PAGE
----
Illegal To Add Tomatoes to Clam Chowder in Massachusetts?


It’s illegal in Massachusetts to add tomatoes to clam chowder.



Ask most New Englanders for their opinion on tomatoes in clam chowder, and you’re almost certain to get a pithy, accented, and strongly opinionated response. (Trust us on this one, we saved you the hassle and asked a few ourselves.) 

That’s because the debate on the supremacy of creamy New England chowder over tomato-based Manhattan chowder goes back decades. Some on the internet claim that Massachusetts went so far as to make it illegal to add tomatoes to its famed creamy soup. 

Iterations of the claim persist across the internet, such as the example shared on Reddit below: 

Massachusetts 1939; a bill making tomatoes in clam chowder illegal, was passed.
byu/unimaginativeuser110 inboston

Snopes found no evidence that putting tomatoes in clam chowder was illegal in the Bay State as of this writing in June 2024. It’s possible that such a law was drafted or proposed at some point during Massachusetts’ nearly 250-year history, but our newsroom found no record of such a law (or proposed law) in the state legislative archives dating back to 1629. 

For these reasons, we have rated this claim “False.”  

The internet is rife with users willing to argue the superiority of either Manhattan or New England-style clam chowder. The former is often made with a rich tomato broth, while the latter has a thick, creamy base. At the heart of both types, of course, are the signature summer seafood, clams.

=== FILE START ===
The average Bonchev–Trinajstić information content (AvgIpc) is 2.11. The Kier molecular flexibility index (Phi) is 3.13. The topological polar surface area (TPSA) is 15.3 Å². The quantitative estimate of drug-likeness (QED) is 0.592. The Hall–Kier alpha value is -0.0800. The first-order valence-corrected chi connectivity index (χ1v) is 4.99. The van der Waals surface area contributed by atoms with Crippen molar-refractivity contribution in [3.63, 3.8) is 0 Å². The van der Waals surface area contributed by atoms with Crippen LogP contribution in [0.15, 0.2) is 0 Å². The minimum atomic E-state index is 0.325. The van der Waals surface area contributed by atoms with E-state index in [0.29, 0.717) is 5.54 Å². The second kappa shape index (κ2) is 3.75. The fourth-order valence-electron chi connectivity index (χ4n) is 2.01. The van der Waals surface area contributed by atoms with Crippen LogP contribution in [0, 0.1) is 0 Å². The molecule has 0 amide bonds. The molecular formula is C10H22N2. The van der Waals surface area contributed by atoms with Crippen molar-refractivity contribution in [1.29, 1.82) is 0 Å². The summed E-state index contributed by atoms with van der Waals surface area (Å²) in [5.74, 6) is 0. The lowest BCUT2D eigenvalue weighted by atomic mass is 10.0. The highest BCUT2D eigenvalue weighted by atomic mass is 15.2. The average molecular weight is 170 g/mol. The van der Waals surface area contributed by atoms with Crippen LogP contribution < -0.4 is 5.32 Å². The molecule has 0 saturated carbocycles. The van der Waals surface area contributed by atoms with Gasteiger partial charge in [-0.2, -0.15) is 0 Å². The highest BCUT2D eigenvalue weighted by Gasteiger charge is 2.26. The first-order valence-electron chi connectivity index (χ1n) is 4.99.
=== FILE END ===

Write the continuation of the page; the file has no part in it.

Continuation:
Many posts credited this claim to the ABC news affiliate WCVB, which reported in April 2021 that it was “once forbidden to use tomatoes in New England clam chowder.” However, the outlet did not identify or link to a specific law to corroborate the claim. 

Snopes contacted the archives at the Secretary of the Commonwealth of Massachusetts. In an email, Reference Archivist Conor Snow told our newsroom that the Massachusetts Archives “holds all passed and unpassed legislation in the Commonwealth of Massachusetts from 1629-present.” 

Snow recommended our newsroom search the Massachusetts General Court’s website, which returned seven results for “chowder,” two of which called for New England clam chowder to be the official state dish or appetizer.  As of this publication, however, there was no record of a bill proposed or passed that called for banning tomatoes in chowder. 

“Looking at the seven results for chowder on the General Court’s website, it does not look like any of those bills passed the legislature and became a passed act/resolve,” wrote Snow. 

At Snow’s recommendation, we also dug through the Massachusetts Library digital repository and the state Acts and Resolves internet archive, neither of which returned relevant results (viewable here and here). Similarly, a search through the Massachusetts state law database did not return any results for “chowder.” 

It appears that some online users may have confused Massachusetts with its northern neighbor, Maine, which indeed saw a legal spat over chowder ingredients nearly 100 years ago.